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Джеймс Пикет

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James Pickett focuses on empire and Islam as entangled sources of authority, with particular attention to historical memory and state formation. His first book, Polymaths of Islam: Power and Networks of Knowledge in Central Asia, was published by Cornell University Press in 2020. A second book project will compare Bukhara’s transformation into a Russian protectorate with the Indian princely state of Hyderabad’s parallel trajectory into semi-colonial status. James has also published articles about the Soviet legacy of the Persian cultural sphere and modern language politics in relation to pedagogy. Most recently, he completed a synthetic Cambridge History chapter on Persianate migration, building on a contribution to the Asia Inside Out collected volume. In pursuing these endeavors, James has spent over half a decade living and working throughout Eurasia: scouring Arabic biographical dictionaries in Damascus; pawing through Russian colonial records in Saint Petersburg; surveying religious endowments in Uzbekistan; deciphering Persian manuscripts in Tajikistan; and delving into Urdu sources in archives throughout India. James holds a PhD in history from Princeton University, an MA from Georgetown University, and a BA from Carleton College. He is an Associate Professor in the History Department of the University of Pittsburgh.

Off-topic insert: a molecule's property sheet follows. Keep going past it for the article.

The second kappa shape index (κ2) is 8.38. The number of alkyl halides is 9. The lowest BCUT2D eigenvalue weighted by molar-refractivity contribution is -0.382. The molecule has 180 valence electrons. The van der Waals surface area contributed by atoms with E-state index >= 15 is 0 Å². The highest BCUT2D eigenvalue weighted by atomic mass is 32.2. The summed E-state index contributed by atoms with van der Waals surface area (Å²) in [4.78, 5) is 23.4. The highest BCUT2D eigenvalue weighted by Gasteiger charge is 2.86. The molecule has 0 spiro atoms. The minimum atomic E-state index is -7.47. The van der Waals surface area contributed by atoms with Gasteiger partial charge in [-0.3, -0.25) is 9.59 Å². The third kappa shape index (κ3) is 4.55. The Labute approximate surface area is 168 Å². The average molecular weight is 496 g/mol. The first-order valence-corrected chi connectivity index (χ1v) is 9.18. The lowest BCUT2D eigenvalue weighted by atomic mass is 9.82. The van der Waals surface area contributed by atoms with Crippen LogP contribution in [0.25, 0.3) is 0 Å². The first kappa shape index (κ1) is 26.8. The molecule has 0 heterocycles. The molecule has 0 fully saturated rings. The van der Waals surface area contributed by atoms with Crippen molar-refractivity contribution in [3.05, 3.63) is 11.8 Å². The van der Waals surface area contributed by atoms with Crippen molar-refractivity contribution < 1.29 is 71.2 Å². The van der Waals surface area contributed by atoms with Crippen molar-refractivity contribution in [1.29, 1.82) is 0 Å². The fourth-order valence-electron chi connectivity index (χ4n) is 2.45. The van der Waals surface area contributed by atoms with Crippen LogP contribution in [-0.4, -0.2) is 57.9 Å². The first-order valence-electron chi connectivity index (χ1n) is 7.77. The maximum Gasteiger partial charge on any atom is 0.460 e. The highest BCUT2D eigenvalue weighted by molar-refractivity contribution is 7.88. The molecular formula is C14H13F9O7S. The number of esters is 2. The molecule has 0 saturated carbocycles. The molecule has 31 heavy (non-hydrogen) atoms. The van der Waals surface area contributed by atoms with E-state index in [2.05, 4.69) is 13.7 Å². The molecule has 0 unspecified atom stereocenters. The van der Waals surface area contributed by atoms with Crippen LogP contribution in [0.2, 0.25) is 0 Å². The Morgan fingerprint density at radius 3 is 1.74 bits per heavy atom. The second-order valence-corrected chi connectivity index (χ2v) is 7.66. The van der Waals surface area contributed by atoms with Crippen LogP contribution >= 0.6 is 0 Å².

Recent Publications:

  • Polymaths of Islam: Power and Networks of Knowledge in Central Asia (Cornell University Press, 2020).
  • “The Darker Side of Mobility: Refugees, Hostages, and Political Prisoners in Persianate Asia,” in Asia Inside Out: Itinerant People, ed. Eric Tagliacozzo, Helen F. Siu, and Peter C. Perdue (Cambridge: Harvard University Press, 2019), 201–23.
  • “Written into Submission: Reassessing Sovereignty through a Forgotten Eurasian Dynasty,” The American Historical Review 123, no. 3 (2018): 817–45.
  • “Categorically Misleading, Dialectically Misconceived: Language Textbooks and Pedagogic Participation in Central Asian Nation-Building Projects,” Central Asian Survey 36, no. 4 (2017): 555–74.

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